Jerusalem: The Holy City and the Center of the Geopolitical World

    Expanding on his bestselling book Jerusalem: The Biography, Montefiore explores how and why Jerusalem became a Holy City, including the various historical claims to it invoked by Israelis and Palestinians today. In the context of this history, and of Jerusalem’s current position at the center of our geopolitical world, this lecture discusses the city in relation to conflicts between the United States and Iran, Israel and Palestine, secularism and fundamentalism, as well as the revolutions of the Arab Spring.

    The Rules of Power and Leadership: How to Rule your Company, your Household, or your Circle of Friends

    What is power? How does one get it and keep it, and why does it vanish? In this lecture, Montefiore draws on his bestselling biographies of historical leaders to analyze the indefinable alchemy that is power. In the lives of some of the most famous (and notorious) empire builders, autocrats, and revolutionaries, Montefiore finds universal lessons in leadership that are equally applicable to today’s business, political, and personal spheres.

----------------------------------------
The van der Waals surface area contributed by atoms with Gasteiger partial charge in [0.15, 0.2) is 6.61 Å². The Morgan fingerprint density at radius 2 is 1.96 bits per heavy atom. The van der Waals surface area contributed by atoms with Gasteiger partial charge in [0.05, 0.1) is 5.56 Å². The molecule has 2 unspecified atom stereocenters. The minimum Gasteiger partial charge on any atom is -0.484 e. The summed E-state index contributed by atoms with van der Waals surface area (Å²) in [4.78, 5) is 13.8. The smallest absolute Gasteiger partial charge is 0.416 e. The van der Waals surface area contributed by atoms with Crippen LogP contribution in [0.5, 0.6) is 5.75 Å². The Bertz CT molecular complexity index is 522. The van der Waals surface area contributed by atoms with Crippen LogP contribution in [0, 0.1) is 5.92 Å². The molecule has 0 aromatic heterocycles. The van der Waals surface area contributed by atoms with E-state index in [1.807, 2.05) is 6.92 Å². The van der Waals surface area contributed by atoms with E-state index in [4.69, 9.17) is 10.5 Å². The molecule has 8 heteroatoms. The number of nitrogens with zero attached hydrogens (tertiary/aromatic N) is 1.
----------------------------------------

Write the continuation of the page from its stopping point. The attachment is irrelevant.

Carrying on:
The Middle East: Crucible of Conflict

    Why is the Mideast a crucible of conflict? Is it ungovernable? Are its problems the fault of imperial meddling, cultural decline, or hidden conspiracies? Why is Jerusalem a Holy City? Do the Israelis or the Palestinians have the best historical claim to the Holy Land? And will there ever be peace?

    Catherine the Great and Prince Potemkin: The Most Successful Political and Romantic Partnership in History

    This lecture outlines the amazing rise to power of Catherine the Great and Prince Grigory Aleksandrovich Potemkin, their sexual affair, and how they shared power, all told through their letters. Montefiore presents a study of female power, and what it tells us about Russia today.

    Categories: History
  • Video

  • Praise for Simon Sebag Montefiore

    It’s a wonderful book…[Montefiore] really tries to tell you what the life of the city has been like…why it means so much to everyone and why it’s so spectacular. You fall in love with the city and it breaks your heart that people can’t make peace over it, because it’s a treasure.